How much can I sue for for a piece of art that should now be higher in value then when I purchased it. but is essentially worthless due to the art gallery’s actions?

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How much can I sue for for a piece of art that should now be higher in value then when I purchased it. but is essentially worthless due to the art gallery’s actions?

I made an agreement with a gallery to buy a piece of art just over 5 years ago. Payments were not completed until almost 2 years later; art was shipped to me shortly before then.. The art piece did not have a signed label from the artist. I have asked the gallery many times for one. The last email I have was from 2 1/2 years ago; the gallery said they were working on getting me a label. Still., I do not have; in fact the gallery now refuses to send a label. Can I sue them for the current value of the art piece or only for the original purchase price? The art is essentially worthless without the label and I cannot sell to anyone.

Asked on March 29, 2012 under Business Law, Arizona

Answers:

SJZ, Member, New York Bar / FreeAdvice Contributing Attorney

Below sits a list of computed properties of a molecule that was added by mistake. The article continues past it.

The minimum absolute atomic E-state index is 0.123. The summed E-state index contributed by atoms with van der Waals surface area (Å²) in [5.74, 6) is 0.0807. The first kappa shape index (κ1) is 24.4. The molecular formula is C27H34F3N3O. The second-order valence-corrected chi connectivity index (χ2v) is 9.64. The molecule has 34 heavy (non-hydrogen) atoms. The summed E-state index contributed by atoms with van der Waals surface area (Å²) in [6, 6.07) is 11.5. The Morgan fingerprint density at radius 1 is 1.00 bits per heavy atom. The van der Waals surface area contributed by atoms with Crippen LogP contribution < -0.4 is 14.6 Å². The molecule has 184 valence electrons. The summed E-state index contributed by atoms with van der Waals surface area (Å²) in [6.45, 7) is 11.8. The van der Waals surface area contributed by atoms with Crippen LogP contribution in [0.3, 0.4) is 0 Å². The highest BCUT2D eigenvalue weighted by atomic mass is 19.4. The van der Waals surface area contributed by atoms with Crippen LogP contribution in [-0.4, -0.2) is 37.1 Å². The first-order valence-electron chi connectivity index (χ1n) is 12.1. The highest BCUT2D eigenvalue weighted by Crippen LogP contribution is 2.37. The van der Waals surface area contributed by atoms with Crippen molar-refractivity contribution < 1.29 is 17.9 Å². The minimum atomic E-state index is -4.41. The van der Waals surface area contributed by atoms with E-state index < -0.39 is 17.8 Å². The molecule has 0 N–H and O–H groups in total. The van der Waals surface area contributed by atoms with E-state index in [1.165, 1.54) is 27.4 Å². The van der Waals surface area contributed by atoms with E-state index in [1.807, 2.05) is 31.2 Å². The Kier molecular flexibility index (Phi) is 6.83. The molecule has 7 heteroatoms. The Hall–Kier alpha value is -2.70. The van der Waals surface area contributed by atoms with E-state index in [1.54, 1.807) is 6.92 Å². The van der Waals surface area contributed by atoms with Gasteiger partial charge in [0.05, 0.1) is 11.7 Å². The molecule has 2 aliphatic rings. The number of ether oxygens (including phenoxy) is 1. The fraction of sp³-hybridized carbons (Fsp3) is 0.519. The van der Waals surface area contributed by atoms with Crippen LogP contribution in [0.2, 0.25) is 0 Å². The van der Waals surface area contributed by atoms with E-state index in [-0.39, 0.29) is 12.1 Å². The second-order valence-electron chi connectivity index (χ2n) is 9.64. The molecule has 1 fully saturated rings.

Answered 9 years ago | Contributor

Assuming that either the agreement or terms of sale stated that you would get the label from the artist (or that you can show it was represented to you, prior to you purchasing the art, that you would get the label, and that representation or promise was a material inducement, or key part of, you deciding to buy the art), then you should be able to sue for either 1) specific performance--a court order requiring the gallery to provide the label; 2) for the difference in value between what the art would be worth with the label and the greater of what it's worth without or your purchase price; or 3) to rescind the transaction and get your money back.

Obviously, you could get 1) only if the gallery could provide the label--they have the label, or the artist is alive and willing to provide one. You should be able to get 2) if 1) is not possible or feasible, unless it turns out that the art is a fraud or forgery of some kind (i.e. not what it was represented to be); in that case, there is no real market for or value to it, and the most you could likely get is 3) a return of your money.

Note that to get 2), you'd have to be able to show, by expert testimony (e.g. art appraisers) what the art should be  worth.

Assuming you are potentially talking about several thousand dollars or more, it is worth it for you to consult with an attorney. Do so immediately; there is a time limit ("statute of limitations") on how long you have to sue, and once too much time has passed, you may no longer bring a legal action. Good luck.


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